• upper and lower respiratory tract infections with phlegm that is difficult to expel
• digestive complaints
- bloating & gas
• rheumatic conditions
• urinary tract infections (UTI)
• Volatile oils
• Tincture (1:5 in 45% EtOH): 2-5 ml tid
• Liquid extract (1:1 in 25% EtOH): 0.5-2 ml tid
• Decoction (dried root): 1 tsp tid
• Drug metabolism - furanocoumarins are known to inhibit cytochrome p450s (CYP3A4).
• Anticoagulants - may interact with coumarins
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Bone K. Principles and Practice of Phytotherapy. Edinburgh: Churchill Livingstone, 2000.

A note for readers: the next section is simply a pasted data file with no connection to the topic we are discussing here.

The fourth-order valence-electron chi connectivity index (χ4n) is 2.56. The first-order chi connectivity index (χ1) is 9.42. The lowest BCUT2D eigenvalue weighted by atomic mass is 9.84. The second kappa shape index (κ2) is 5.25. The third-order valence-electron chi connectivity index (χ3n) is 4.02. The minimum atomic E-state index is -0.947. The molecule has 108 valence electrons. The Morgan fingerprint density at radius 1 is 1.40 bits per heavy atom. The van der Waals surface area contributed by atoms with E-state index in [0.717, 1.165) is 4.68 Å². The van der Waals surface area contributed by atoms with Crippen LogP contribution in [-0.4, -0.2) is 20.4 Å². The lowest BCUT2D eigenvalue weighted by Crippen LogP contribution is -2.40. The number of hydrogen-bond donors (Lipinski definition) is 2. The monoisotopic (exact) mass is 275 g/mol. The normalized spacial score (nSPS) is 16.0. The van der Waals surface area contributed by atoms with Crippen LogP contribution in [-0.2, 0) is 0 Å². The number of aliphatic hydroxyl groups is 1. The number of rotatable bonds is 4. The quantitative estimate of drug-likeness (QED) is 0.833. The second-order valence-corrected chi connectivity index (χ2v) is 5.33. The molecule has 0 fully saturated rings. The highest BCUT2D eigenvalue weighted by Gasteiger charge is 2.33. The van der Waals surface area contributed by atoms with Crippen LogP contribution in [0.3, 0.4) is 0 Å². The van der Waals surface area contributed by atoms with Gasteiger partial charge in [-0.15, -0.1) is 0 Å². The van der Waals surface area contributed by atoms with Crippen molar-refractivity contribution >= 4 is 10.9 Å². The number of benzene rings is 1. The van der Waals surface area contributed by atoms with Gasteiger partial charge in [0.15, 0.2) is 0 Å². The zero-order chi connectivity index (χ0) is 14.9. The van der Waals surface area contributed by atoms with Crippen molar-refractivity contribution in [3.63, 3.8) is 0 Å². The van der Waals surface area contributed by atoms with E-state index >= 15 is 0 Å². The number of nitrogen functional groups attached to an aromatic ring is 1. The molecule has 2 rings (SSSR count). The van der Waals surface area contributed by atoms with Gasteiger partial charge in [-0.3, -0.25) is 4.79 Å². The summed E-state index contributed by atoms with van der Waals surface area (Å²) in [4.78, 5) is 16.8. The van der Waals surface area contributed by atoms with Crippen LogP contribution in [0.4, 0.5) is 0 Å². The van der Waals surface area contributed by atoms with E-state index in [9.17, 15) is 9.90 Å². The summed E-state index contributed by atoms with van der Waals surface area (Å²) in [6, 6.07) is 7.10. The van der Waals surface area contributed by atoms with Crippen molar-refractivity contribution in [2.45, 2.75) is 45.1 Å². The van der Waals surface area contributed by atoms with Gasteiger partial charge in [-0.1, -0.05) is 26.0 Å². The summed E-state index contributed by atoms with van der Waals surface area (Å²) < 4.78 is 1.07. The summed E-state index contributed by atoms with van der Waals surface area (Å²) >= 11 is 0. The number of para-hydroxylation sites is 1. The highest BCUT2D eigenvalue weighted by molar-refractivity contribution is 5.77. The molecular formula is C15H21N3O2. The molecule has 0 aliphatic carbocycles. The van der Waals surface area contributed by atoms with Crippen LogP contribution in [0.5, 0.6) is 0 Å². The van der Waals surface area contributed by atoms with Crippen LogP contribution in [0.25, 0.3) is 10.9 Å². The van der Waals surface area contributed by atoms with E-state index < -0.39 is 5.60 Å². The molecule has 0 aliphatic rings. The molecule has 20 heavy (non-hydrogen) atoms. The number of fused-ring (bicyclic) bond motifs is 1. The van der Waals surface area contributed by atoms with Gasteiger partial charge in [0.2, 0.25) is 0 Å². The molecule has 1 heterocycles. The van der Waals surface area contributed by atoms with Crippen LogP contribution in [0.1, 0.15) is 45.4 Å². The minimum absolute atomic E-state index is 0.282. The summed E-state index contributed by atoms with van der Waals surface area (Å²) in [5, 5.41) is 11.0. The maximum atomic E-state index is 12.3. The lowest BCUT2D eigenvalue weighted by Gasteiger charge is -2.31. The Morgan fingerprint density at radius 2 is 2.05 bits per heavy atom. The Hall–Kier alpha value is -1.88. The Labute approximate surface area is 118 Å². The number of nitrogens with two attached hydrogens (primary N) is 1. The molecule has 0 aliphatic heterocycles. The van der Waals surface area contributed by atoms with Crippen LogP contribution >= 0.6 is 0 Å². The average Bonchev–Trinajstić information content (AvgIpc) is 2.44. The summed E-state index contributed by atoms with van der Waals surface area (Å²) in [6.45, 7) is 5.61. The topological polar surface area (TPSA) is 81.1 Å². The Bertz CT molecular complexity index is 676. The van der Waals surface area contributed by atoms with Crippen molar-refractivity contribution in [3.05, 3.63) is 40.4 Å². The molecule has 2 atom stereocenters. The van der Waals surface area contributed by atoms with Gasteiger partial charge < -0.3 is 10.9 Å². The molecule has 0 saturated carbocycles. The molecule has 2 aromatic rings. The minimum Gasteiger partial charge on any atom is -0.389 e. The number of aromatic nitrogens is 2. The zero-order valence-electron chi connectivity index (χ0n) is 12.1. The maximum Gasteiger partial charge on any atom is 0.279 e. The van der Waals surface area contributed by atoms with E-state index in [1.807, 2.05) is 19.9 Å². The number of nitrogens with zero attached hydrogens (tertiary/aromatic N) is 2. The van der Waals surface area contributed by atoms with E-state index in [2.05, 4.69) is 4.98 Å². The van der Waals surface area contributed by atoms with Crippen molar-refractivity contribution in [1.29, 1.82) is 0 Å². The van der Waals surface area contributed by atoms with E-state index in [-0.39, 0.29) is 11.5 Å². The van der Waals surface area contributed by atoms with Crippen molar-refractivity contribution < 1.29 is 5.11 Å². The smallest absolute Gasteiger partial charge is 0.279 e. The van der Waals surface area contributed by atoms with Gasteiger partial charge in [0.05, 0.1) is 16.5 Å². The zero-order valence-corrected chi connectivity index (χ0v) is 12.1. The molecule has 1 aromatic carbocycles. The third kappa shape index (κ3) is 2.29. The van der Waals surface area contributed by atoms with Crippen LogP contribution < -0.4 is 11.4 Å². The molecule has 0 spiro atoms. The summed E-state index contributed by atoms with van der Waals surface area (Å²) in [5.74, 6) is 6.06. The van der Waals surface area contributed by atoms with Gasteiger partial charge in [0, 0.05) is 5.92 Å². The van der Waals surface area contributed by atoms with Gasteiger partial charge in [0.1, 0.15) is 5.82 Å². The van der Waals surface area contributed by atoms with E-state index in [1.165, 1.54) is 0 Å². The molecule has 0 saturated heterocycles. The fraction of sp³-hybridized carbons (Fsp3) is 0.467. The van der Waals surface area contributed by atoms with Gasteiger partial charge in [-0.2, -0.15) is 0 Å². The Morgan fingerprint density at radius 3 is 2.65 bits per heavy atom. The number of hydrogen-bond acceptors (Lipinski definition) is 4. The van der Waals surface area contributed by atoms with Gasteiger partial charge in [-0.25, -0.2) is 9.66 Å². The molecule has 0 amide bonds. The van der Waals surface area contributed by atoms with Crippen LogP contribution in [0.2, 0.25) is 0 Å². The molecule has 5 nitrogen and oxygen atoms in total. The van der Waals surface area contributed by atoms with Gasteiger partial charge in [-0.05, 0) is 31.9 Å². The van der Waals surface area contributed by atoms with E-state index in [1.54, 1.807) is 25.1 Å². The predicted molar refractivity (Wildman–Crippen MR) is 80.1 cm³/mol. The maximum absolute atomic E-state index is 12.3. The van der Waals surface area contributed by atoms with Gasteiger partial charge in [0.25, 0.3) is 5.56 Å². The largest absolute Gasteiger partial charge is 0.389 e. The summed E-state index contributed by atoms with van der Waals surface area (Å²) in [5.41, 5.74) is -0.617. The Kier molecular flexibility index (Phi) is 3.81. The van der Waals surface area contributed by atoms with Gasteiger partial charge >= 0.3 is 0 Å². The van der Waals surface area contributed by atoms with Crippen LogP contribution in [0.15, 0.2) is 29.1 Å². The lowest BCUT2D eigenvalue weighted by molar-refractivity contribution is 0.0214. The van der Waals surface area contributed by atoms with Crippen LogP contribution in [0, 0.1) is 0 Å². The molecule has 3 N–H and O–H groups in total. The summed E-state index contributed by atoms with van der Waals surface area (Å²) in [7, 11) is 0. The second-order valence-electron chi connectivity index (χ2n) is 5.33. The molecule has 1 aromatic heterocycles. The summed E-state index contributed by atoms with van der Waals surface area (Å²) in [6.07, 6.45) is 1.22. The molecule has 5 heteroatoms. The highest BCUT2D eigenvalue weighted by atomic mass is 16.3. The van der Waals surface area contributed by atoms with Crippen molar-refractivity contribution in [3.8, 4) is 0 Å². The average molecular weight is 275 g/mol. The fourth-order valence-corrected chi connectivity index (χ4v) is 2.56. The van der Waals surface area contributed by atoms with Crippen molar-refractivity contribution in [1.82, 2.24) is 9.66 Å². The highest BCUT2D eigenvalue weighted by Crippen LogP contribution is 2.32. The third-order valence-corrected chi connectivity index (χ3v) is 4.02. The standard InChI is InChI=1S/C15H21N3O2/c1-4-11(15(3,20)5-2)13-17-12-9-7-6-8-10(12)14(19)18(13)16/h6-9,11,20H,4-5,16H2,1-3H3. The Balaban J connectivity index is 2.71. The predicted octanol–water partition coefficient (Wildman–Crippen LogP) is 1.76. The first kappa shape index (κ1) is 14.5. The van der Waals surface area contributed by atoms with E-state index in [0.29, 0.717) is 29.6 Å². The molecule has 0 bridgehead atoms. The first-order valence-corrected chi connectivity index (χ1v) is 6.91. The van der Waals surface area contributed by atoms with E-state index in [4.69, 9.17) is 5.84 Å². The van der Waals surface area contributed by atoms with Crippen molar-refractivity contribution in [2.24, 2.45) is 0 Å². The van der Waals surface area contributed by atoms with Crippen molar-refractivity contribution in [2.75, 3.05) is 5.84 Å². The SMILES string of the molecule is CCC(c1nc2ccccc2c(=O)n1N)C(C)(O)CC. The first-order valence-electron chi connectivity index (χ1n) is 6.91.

Bone K. A Clinical Guide to Blending Liquid Herbs: Herbal Formulations for the Individual Patient. St Louis, MO: Churchill Livingstone, 2003.
Brinker F. The Toxicology of Botanical Medicines, 3rd ed. Sandy, Oregon: Eclectic Medical Publications, 2000.
Felter HW, Lloyd JU. King's American Dispensatory. 1898. http://www.ibiblio.org/herbmed/eclectic/kings/main.html. Accessed: August 19, 2006.
Hoffman D. Medical Herbalism. Rochester, Vermont: Healing Arts Press, 2003.
Weiss RF. Herbal Medicine. Beaconsfield, England: Beaconsfield Publishers Ltd, 1988.
Williamson EM, ed. Major Herbs of Ayurveda. Edinburgh: Churchill Livingstone, 2002
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